Drost also harped on the ability to distinguish between a big redfish and a big trout in the first few moments of a battle. Although it's difficult to tell the difference between the two on their first runs, he has determined that the second run is distinctly different.
"With a big trout, there's no way to tell the difference between it and a big redfish right at the bite," Drost said. "They both make long initial runs, but a big trout typically won't make a second long run. The second run will be shorter and the trout will come up to the surface, do a quick head shake and create a little white water."
If Drost determines he's battling a big trout instead of a redfish, he'll back off his drag to allow the fish to peel some line and play the fish more carefully than if it were a big redfish.
"I may lose the school of redfish a while," he said, "but it's more important to me to get the big trout in rather than stay on the reds. I can find them again later. It's really helpful to have a partner fishing with you when you're doing this because if you do hook a big red, he can stay with the school while you battle the red and get him back in the water."
Other than locating a big school of redfish, Drost says the next hardest part about fishing this way is making sure he's on the right school of fish. Some schools may not have trout with them, and the hardest decision to make is whether to leave one school to go look for another.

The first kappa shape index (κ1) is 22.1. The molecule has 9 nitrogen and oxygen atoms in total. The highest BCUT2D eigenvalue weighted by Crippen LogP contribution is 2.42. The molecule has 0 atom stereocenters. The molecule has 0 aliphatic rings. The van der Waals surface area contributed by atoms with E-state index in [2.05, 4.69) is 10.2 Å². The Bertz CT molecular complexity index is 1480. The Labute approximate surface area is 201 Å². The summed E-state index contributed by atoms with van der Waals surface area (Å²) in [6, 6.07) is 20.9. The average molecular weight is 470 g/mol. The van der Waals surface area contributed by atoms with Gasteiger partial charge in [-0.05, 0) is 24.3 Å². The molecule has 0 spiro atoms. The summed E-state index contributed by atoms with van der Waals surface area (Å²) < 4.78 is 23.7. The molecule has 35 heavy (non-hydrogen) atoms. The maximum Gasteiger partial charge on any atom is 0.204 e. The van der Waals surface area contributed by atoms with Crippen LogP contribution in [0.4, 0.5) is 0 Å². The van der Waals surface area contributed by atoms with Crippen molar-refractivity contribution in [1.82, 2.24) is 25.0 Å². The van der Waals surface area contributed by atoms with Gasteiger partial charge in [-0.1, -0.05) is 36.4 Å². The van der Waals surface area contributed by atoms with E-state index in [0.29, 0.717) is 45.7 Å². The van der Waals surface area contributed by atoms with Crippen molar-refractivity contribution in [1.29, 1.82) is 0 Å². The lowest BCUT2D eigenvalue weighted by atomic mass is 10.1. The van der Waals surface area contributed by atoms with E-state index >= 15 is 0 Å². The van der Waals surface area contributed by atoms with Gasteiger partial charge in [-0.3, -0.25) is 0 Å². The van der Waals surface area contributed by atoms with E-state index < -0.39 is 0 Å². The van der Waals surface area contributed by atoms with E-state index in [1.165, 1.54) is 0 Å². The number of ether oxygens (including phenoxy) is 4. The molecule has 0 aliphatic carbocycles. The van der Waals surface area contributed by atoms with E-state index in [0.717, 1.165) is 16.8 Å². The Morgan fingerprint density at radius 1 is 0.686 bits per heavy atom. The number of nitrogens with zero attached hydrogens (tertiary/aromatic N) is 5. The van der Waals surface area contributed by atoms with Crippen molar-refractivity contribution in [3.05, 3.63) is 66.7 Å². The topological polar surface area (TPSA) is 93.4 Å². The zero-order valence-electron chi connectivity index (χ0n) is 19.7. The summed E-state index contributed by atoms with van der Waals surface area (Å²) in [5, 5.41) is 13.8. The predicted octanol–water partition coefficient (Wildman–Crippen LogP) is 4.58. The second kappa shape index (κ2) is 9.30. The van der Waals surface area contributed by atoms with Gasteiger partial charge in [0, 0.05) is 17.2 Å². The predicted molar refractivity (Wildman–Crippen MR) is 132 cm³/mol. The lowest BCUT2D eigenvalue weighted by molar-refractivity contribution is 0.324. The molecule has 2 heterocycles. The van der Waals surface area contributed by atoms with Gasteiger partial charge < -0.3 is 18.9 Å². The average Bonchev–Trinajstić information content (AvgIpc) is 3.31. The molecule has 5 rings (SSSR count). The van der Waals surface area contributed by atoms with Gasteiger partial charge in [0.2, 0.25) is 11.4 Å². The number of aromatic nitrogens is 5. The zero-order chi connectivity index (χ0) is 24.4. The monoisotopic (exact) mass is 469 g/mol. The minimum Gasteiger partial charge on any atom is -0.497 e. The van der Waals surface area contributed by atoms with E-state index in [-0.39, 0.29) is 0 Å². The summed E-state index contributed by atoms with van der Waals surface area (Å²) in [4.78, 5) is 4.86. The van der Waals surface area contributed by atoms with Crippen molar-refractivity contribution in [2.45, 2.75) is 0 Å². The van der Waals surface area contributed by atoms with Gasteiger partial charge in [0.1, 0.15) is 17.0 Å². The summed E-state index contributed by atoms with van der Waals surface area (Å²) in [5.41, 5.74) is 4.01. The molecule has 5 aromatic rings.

"Sometimes you've got to give up on a school even though you're catching a lot of redfish," he said. "There aren't any strict rules about how long to stay with a school. It's more of a feeling that tells you you're on the wrong reds."
This is especially difficult considering that you're only after one or two trout bites. Catching 30 or 40 reds without getting any trout bites at all can make you get fidgety to go look for another school. But you also worry about leaving one cast too soon.
You may have to make a lot of casts to a lot of schools to hook a big trout, but you can bet that if the fat boys are there, they aren't going to pass up anything that looks like an injured mullet for too long.
Think about it like this: If your wife tossed a live, flopping fish on one side of your dinner table and a golden-brown fried fillet on the other, which one would you grab?
Me? I'm grabbing the fillet because I'm lazy and want to expend as little energy as possible to obtain my meals.
It might add some bounce above my belt, but that would just put me one step closer to trophy status.